Stocks stumbled through a rocky morning, then found their footing today after investors digested reports showing the economy growing at a healthy pace.
Early trading didn't seem to get much of a lift from government reports that orders for durable goods grew by 1.4 percent in June--their third monthly gain in a row--and new home sales set another record.
But the markets perked up after the Federal Reserve issued its regional updates on economic conditions around the country, which reinforced optimism about the economy.
Wall Street's "so what?" take on home sales is typical of the way traders think. They all know the housing market is hot, so the temperature doesn't matter. What they want to know is when it will cool off and what that will mean for the economy. With that attitude implanted, there's simply nothing that could happen on the housing front that would benefit the stock market.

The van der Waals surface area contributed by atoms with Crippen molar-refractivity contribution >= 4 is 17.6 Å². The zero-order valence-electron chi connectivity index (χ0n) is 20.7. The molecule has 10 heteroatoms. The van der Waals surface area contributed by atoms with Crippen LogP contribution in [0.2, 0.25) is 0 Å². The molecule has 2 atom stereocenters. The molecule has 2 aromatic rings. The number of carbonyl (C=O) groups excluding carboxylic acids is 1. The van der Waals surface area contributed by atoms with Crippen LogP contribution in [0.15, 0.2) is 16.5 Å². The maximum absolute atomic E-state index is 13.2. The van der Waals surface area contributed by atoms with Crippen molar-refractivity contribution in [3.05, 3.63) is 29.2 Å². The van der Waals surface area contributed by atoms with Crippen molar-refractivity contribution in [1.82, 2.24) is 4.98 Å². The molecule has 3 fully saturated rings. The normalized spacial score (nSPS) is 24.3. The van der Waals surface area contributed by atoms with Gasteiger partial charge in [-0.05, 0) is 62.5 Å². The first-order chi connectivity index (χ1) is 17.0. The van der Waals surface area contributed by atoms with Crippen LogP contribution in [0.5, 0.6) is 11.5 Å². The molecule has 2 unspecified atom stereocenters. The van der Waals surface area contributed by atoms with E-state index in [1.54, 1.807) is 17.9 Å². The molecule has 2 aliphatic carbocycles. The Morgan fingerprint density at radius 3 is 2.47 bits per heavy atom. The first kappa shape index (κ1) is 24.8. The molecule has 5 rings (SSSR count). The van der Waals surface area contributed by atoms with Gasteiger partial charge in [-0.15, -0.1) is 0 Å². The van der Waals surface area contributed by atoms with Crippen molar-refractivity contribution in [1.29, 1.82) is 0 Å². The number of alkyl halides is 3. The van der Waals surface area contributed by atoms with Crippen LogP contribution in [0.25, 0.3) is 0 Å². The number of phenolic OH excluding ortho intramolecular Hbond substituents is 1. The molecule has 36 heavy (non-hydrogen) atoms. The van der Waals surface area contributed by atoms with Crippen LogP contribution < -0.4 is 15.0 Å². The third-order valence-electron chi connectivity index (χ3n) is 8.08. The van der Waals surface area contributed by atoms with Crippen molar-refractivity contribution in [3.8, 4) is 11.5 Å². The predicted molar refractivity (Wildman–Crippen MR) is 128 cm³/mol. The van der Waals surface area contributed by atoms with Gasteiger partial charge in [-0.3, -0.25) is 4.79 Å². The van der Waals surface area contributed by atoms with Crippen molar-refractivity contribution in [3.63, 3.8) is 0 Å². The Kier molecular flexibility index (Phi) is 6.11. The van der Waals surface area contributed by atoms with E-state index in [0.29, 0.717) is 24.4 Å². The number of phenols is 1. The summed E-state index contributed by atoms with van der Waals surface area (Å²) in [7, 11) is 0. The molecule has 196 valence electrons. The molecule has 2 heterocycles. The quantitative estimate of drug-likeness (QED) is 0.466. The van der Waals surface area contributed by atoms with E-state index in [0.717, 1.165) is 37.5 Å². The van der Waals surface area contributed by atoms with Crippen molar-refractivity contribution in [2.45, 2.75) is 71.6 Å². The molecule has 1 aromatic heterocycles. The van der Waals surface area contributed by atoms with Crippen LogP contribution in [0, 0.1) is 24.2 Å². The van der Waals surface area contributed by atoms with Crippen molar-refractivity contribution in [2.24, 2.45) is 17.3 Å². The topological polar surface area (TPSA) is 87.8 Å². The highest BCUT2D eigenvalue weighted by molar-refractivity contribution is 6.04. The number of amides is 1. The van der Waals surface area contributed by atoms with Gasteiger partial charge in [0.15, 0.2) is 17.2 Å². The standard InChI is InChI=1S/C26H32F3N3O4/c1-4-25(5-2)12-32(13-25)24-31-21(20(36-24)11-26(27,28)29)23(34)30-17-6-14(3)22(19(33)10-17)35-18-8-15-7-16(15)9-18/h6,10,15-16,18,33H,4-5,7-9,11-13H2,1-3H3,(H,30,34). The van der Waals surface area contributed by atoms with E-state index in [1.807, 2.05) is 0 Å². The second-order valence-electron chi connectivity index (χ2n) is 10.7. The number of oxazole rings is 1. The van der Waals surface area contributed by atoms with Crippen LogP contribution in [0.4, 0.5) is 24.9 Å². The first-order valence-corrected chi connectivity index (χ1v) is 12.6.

The broader economy, however, is another matter. No one's quite sure how healthy it is or what measurements of economic activity really matter. So it was easy to shrug off the durable goods data this morning, but the second dose of data showing solid growth was too much to ignore.
The Nasdaq Stock Market composite index and the Standard & Poor's 500 stock index spent much of the morning in losing territory but turned positive around mid-day.
The Nasdaq composite closed up 10 points at 2,186.22 while the S&P 500 gained almost 6 points to 1,236.79. The S&P closed at a new high for the year and this also is the highest it's closed in four years.
After spending the morning hovering above break even, the Dow Jones industrial average began climbing and closed up 57 points at 10,637.09.